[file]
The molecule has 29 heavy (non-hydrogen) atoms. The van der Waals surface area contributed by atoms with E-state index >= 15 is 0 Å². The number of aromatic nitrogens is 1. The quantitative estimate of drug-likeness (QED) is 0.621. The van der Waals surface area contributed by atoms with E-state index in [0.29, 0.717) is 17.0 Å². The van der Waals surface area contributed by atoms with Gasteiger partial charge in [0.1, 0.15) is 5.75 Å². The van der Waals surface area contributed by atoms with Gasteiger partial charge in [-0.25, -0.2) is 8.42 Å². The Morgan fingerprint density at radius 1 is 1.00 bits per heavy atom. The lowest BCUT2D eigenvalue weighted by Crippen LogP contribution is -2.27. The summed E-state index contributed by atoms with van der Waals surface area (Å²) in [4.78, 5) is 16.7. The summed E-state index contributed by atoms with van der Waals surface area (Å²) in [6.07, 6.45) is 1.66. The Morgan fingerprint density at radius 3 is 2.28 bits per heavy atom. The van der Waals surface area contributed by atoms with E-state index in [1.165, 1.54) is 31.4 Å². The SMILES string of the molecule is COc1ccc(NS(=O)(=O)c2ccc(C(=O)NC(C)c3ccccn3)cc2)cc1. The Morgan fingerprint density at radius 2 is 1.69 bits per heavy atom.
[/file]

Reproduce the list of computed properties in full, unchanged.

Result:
The molecule has 29 heavy (non-hydrogen) atoms. The van der Waals surface area contributed by atoms with E-state index >= 15 is 0 Å². The number of aromatic nitrogens is 1. The quantitative estimate of drug-likeness (QED) is 0.621. The van der Waals surface area contributed by atoms with E-state index in [0.29, 0.717) is 17.0 Å². The van der Waals surface area contributed by atoms with Gasteiger partial charge in [0.1, 0.15) is 5.75 Å². The van der Waals surface area contributed by atoms with Gasteiger partial charge in [-0.25, -0.2) is 8.42 Å². The Morgan fingerprint density at radius 1 is 1.00 bits per heavy atom. The lowest BCUT2D eigenvalue weighted by Crippen LogP contribution is -2.27. The summed E-state index contributed by atoms with van der Waals surface area (Å²) in [4.78, 5) is 16.7. The summed E-state index contributed by atoms with van der Waals surface area (Å²) in [6.07, 6.45) is 1.66. The Morgan fingerprint density at radius 3 is 2.28 bits per heavy atom. The van der Waals surface area contributed by atoms with E-state index in [1.165, 1.54) is 31.4 Å². The SMILES string of the molecule is COc1ccc(NS(=O)(=O)c2ccc(C(=O)NC(C)c3ccccn3)cc2)cc1. The Morgan fingerprint density at radius 2 is 1.69 bits per heavy atom.